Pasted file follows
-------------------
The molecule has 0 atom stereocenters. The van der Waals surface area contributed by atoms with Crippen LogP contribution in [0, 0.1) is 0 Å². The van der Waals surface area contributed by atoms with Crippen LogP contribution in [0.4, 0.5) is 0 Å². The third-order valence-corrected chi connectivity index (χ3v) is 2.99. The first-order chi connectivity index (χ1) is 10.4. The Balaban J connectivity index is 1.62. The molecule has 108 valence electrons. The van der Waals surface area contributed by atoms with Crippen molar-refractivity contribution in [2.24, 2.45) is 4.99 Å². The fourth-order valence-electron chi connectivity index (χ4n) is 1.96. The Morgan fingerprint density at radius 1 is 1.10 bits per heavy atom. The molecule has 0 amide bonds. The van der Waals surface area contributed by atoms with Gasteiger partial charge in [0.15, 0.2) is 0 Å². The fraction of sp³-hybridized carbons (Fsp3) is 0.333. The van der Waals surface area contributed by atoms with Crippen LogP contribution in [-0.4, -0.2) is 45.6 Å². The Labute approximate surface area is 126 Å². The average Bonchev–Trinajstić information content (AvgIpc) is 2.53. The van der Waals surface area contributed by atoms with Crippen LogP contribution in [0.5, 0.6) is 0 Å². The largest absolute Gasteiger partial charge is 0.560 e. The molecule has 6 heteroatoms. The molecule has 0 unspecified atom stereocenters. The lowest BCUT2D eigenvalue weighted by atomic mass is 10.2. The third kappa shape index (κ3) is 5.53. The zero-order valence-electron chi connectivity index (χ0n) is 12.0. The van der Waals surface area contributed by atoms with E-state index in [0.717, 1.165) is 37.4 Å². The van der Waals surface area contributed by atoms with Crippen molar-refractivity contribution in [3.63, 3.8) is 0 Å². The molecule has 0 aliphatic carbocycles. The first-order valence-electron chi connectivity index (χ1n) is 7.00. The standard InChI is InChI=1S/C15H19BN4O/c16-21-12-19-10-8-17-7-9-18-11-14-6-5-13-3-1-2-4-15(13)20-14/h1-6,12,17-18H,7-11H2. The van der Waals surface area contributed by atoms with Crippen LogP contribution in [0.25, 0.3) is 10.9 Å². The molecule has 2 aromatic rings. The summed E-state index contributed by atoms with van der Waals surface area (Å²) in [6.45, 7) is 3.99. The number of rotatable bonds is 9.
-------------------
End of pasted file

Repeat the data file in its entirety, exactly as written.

The molecule has 0 atom stereocenters. The van der Waals surface area contributed by atoms with Crippen LogP contribution in [0, 0.1) is 0 Å². The van der Waals surface area contributed by atoms with Crippen LogP contribution in [0.4, 0.5) is 0 Å². The third-order valence-corrected chi connectivity index (χ3v) is 2.99. The first-order chi connectivity index (χ1) is 10.4. The Balaban J connectivity index is 1.62. The molecule has 108 valence electrons. The van der Waals surface area contributed by atoms with Crippen molar-refractivity contribution in [2.24, 2.45) is 4.99 Å². The fourth-order valence-electron chi connectivity index (χ4n) is 1.96. The Morgan fingerprint density at radius 1 is 1.10 bits per heavy atom. The molecule has 0 amide bonds. The van der Waals surface area contributed by atoms with Gasteiger partial charge in [0.15, 0.2) is 0 Å². The fraction of sp³-hybridized carbons (Fsp3) is 0.333. The van der Waals surface area contributed by atoms with Crippen LogP contribution in [-0.4, -0.2) is 45.6 Å². The Labute approximate surface area is 126 Å². The average Bonchev–Trinajstić information content (AvgIpc) is 2.53. The van der Waals surface area contributed by atoms with Crippen LogP contribution in [0.5, 0.6) is 0 Å². The largest absolute Gasteiger partial charge is 0.560 e. The molecule has 6 heteroatoms. The molecule has 0 unspecified atom stereocenters. The lowest BCUT2D eigenvalue weighted by atomic mass is 10.2. The third kappa shape index (κ3) is 5.53. The zero-order valence-electron chi connectivity index (χ0n) is 12.0. The van der Waals surface area contributed by atoms with E-state index in [0.717, 1.165) is 37.4 Å². The van der Waals surface area contributed by atoms with Crippen molar-refractivity contribution in [3.63, 3.8) is 0 Å². The molecule has 0 aliphatic carbocycles. The first-order valence-electron chi connectivity index (χ1n) is 7.00. The standard InChI is InChI=1S/C15H19BN4O/c16-21-12-19-10-8-17-7-9-18-11-14-6-5-13-3-1-2-4-15(13)20-14/h1-6,12,17-18H,7-11H2. The van der Waals surface area contributed by atoms with Crippen LogP contribution in [0.25, 0.3) is 10.9 Å². The molecule has 2 aromatic rings. The summed E-state index contributed by atoms with van der Waals surface area (Å²) in [6.45, 7) is 3.99. The number of rotatable bonds is 9.